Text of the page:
BBC Sport looks at how Manchester United prevented Chelsea from claiming a third successive Premiership title.
Sir Alex Ferguson's ninth league success at Old Trafford came without his side kicking a ball as Chelsea drew 1-1 at Arsenal on Sunday.
Chelsea finished eight points clear of United last season and 18 the season before - but following the Blues' draw, Ferguson's team have an unassailable seven-point lead with two games to go.
But how have United managed to overtake Jose Mourinho's team to land their first title since 2003?
SOLID AT THE BACK
Chelsea are a brilliantly organised team who remain extremely difficult to break down.
Even though they have lost their Premiership title they have kept more clean sheets than the champions, with 21 to United's 15.
However, unlike in the previous two seasons under Mourinho they have found themselves over-stretched defensively - particularly in the centre.
William Gallas and Robert Huth left the club last summer while John Terry, Ricardo Carvalho and Khalid Bouhlarouz have all missed games through injury.
Influential skipper Terry missed a crucial eight weeks of the season during December and January. And it is no coincidence that Chelsea conceded twice in each of the first four games Terry missed over the Christmas period.
Chelsea's defence has suffered injury problems at key times
The lack of numbers in the centre of defence was an issue that Mourinho wanted to address in the January transfer window but he was not given the funds to do so.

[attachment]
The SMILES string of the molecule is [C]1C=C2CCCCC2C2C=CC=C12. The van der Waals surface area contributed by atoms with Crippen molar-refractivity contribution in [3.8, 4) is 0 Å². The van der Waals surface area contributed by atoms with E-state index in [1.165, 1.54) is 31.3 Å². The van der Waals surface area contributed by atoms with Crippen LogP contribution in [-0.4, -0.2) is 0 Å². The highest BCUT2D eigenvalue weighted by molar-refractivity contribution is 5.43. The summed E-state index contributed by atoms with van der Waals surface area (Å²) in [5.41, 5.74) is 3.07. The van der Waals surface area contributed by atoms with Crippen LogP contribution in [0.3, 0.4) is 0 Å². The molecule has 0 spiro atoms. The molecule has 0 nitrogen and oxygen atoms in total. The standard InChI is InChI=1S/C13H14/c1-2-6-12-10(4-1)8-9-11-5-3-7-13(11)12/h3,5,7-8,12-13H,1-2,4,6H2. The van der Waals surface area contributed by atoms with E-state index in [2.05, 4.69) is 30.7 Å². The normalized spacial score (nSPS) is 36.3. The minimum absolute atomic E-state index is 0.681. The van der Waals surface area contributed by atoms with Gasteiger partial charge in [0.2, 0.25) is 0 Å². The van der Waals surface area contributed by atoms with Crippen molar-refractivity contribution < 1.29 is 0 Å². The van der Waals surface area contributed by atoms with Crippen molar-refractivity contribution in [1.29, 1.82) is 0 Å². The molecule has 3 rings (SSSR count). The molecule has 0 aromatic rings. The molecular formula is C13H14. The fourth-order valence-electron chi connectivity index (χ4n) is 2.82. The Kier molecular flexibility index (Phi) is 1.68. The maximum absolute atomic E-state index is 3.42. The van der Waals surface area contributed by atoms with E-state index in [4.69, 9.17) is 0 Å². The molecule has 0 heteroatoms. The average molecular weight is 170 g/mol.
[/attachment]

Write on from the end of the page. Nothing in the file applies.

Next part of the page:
The knock-on effect was that Michael Essien often found himself drafted into defence and his all-action displays were sorely missed in the heart of the Chelsea midfield.
And Petr Cech, widely regarded as the world's best goalkeeper, missed several months with a fractured skull - further weakening Chelsea's defensive unit. Ashley Cole has also suffered from injury problems.
Manchester United manager Sir Alex Ferguson had struggled to fill the goalkeeping void left by Peter Schmeichel following his departure from the club in 1999.
A succession of keepers have been and gone but in Edwin van der Sar, Ferguson has finally found a suitable replacement.
Serbia defender Nemanja Vidic has also enjoyed a fine season in the centre of defence, with his no-nonsense defensive style complementing Rio Ferdinand's more cultured approach.
Patrice Evra has matured at left-back while Gabriel Heinze has proved versatile and effective when required.
United also suffered from injuries - but Ferguson's team already had a solid lead at the top of the Premiership by the time Gary Neville, Vidic and Ferdinand were sidelined in the latter stages of the season.
United's defence has often been regarded as error prone over recent seasons but it has had a more solid look this time around - and been excellently protected by summer signing Michael Carrick.
And although United have kept fewer clean sheets than the Londoners, they have only conceded one goal or more in a game five times compared to nine by the Blues.
THE ENGINE ROOM
One crucial difference between this season and last has been the return of Paul Scholes.
Scholes missed five months of the last campaign with an eye problem and his presence has restored craft and maturity to the United midfield.
Carrick and Scholes have been superb in the centre of midfield